The Last Picture Show Critical Evaluation - Essay

Larry McMurtry

Critical Evaluation

(Critical Survey of Literature for Students)

A stalwart of contemporary American writers, Larry McMurtry won the Pulitzer Prize in literature in 1986 for Lonesome Dove, arguably his greatest work. He is a renowned writer of Westerns and contemporary dramas. The town of Thalia, which appears in The Last Picture Show and several other works, is strongly based upon his hometown of Archer City, Texas, and much of his writing is semiautobiographical.

Lovingly dedicated to McMurtry’s hometown, The Last Picture Show realistically, bluntly, and often tragically portrays the lives of unremarkable people in an unremarkable town. McMurtry’s propensity to quickly and frequently change perspective from one character to another essentially makes Thalia a character in and of itself and emphasizes the inevitablely close knit nature of a small town’s populace. There are no secrets in Thalia, and the book makes no attempt to hide any.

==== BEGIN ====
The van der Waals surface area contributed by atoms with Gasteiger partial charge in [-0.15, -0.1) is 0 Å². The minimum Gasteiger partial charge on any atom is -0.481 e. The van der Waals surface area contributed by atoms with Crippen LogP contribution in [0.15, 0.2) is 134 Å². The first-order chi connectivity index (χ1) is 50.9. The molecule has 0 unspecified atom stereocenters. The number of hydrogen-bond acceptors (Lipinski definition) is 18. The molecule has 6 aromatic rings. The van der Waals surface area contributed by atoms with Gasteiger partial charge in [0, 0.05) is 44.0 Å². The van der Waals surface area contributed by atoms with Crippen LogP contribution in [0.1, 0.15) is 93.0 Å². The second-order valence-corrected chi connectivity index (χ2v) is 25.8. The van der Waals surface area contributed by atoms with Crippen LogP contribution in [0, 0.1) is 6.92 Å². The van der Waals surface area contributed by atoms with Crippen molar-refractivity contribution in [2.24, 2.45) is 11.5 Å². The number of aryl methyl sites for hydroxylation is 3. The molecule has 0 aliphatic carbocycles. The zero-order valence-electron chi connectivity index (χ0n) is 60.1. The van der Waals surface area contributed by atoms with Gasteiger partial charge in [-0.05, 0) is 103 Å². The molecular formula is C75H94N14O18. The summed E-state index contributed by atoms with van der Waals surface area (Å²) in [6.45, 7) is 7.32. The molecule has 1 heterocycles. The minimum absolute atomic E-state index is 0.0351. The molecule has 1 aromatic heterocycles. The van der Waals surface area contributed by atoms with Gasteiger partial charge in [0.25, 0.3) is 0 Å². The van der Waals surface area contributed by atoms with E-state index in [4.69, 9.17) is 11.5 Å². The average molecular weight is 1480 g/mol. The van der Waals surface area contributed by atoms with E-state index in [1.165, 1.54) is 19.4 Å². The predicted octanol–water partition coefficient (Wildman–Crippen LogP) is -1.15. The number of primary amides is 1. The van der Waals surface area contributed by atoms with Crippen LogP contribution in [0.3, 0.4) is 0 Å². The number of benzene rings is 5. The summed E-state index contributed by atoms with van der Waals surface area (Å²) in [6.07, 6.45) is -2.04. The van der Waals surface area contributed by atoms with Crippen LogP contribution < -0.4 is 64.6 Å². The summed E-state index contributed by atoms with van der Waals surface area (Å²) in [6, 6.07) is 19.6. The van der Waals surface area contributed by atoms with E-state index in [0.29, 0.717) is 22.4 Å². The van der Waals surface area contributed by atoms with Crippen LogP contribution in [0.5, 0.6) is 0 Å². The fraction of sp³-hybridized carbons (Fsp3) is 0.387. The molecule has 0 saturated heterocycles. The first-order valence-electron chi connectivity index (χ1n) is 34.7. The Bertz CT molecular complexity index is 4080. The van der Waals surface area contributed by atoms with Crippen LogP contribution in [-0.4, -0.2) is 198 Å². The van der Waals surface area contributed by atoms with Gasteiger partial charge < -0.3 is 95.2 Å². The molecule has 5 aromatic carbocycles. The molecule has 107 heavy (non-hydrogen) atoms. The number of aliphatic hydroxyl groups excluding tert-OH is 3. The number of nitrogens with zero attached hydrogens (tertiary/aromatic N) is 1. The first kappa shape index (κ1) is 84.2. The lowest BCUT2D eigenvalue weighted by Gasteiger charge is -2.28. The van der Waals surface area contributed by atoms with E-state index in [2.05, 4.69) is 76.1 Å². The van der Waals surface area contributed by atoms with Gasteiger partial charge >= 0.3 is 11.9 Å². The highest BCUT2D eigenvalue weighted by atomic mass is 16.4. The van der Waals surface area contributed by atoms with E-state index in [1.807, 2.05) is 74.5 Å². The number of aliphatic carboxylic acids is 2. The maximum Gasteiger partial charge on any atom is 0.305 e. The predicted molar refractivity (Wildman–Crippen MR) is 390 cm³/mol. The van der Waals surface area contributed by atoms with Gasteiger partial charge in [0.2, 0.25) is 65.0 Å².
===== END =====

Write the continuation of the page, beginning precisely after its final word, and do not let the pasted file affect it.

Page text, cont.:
The Last Picture Show is a novel partly about coming of age and partly about reflections of small town life but also wholly about the pursuit of love and sex. Indeed, upon its release in 1966, it was fairly controversial as a result of the unabashedly frank manner in which it depicts sex in several forms. Adultery, premarital sex, group sex, homosexuality, pedophilia, statutory rape, and even bestiality all make appearances in the novel. There is little in the manner of a progressive plot, save for Sonny, Duane, and Jacy’s pursuit of sex, and nearly all of the subplots concern themselves with the sexual pursuits of minor characters. The lack of a traditional goal allows McMurtry to concentrate on the one thing that is important to all of...

(The entire section is 684 words.)